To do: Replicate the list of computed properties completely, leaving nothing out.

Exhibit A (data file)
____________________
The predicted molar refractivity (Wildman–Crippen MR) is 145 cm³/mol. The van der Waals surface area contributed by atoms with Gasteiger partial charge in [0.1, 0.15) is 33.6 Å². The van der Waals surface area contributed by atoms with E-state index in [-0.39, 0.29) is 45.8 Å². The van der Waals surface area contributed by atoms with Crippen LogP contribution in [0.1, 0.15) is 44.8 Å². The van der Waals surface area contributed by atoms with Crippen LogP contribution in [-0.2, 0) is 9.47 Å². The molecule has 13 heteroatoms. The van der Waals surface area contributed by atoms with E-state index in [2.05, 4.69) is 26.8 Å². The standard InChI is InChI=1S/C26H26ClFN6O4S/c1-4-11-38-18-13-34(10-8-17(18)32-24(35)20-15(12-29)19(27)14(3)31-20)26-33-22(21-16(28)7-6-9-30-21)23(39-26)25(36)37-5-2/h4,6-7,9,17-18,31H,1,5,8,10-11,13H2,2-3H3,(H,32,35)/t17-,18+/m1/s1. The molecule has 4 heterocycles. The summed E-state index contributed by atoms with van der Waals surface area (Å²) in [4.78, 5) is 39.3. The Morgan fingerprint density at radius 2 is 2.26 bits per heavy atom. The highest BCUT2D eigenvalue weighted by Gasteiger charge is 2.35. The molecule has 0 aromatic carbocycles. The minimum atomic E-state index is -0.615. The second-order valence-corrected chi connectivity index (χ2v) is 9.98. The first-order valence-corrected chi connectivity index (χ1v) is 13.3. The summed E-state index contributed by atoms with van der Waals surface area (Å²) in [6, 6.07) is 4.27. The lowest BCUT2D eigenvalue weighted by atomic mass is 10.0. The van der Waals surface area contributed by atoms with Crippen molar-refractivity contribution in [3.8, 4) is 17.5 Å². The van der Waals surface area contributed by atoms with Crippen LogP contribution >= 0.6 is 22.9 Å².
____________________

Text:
The predicted molar refractivity (Wildman–Crippen MR) is 145 cm³/mol. The van der Waals surface area contributed by atoms with Gasteiger partial charge in [0.1, 0.15) is 33.6 Å². The van der Waals surface area contributed by atoms with E-state index in [-0.39, 0.29) is 45.8 Å². The van der Waals surface area contributed by atoms with Crippen LogP contribution in [0.1, 0.15) is 44.8 Å². The van der Waals surface area contributed by atoms with Crippen LogP contribution in [-0.2, 0) is 9.47 Å². The molecule has 13 heteroatoms. The van der Waals surface area contributed by atoms with E-state index in [2.05, 4.69) is 26.8 Å². The standard InChI is InChI=1S/C26H26ClFN6O4S/c1-4-11-38-18-13-34(10-8-17(18)32-24(35)20-15(12-29)19(27)14(3)31-20)26-33-22(21-16(28)7-6-9-30-21)23(39-26)25(36)37-5-2/h4,6-7,9,17-18,31H,1,5,8,10-11,13H2,2-3H3,(H,32,35)/t17-,18+/m1/s1. The molecule has 4 heterocycles. The summed E-state index contributed by atoms with van der Waals surface area (Å²) in [4.78, 5) is 39.3. The Morgan fingerprint density at radius 2 is 2.26 bits per heavy atom. The highest BCUT2D eigenvalue weighted by Gasteiger charge is 2.35. The molecule has 0 aromatic carbocycles. The minimum atomic E-state index is -0.615. The second-order valence-corrected chi connectivity index (χ2v) is 9.98. The first-order valence-corrected chi connectivity index (χ1v) is 13.3. The summed E-state index contributed by atoms with van der Waals surface area (Å²) in [6, 6.07) is 4.27. The lowest BCUT2D eigenvalue weighted by atomic mass is 10.0. The van der Waals surface area contributed by atoms with Crippen molar-refractivity contribution in [3.8, 4) is 17.5 Å². The van der Waals surface area contributed by atoms with Crippen LogP contribution >= 0.6 is 22.9 Å².